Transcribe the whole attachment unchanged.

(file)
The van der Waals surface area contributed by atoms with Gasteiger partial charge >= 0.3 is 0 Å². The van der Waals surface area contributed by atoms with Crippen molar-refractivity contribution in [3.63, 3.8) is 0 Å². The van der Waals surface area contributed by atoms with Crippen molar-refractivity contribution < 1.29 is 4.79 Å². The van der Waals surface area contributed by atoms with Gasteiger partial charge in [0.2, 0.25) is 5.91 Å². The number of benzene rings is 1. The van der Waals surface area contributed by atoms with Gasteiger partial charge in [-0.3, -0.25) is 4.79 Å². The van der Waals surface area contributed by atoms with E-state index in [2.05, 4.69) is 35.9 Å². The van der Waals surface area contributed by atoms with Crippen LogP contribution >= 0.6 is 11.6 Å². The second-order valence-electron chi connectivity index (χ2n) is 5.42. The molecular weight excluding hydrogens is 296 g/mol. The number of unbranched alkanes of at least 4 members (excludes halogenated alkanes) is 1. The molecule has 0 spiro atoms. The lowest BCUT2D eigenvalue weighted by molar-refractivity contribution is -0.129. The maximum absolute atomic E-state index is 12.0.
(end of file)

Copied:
The van der Waals surface area contributed by atoms with Gasteiger partial charge >= 0.3 is 0 Å². The van der Waals surface area contributed by atoms with Crippen molar-refractivity contribution in [3.63, 3.8) is 0 Å². The van der Waals surface area contributed by atoms with Crippen molar-refractivity contribution < 1.29 is 4.79 Å². The van der Waals surface area contributed by atoms with Gasteiger partial charge in [0.2, 0.25) is 5.91 Å². The number of benzene rings is 1. The van der Waals surface area contributed by atoms with Gasteiger partial charge in [-0.3, -0.25) is 4.79 Å². The van der Waals surface area contributed by atoms with E-state index in [2.05, 4.69) is 35.9 Å². The van der Waals surface area contributed by atoms with Crippen LogP contribution >= 0.6 is 11.6 Å². The second-order valence-electron chi connectivity index (χ2n) is 5.42. The molecular weight excluding hydrogens is 296 g/mol. The number of unbranched alkanes of at least 4 members (excludes halogenated alkanes) is 1. The molecule has 0 spiro atoms. The lowest BCUT2D eigenvalue weighted by molar-refractivity contribution is -0.129. The maximum absolute atomic E-state index is 12.0.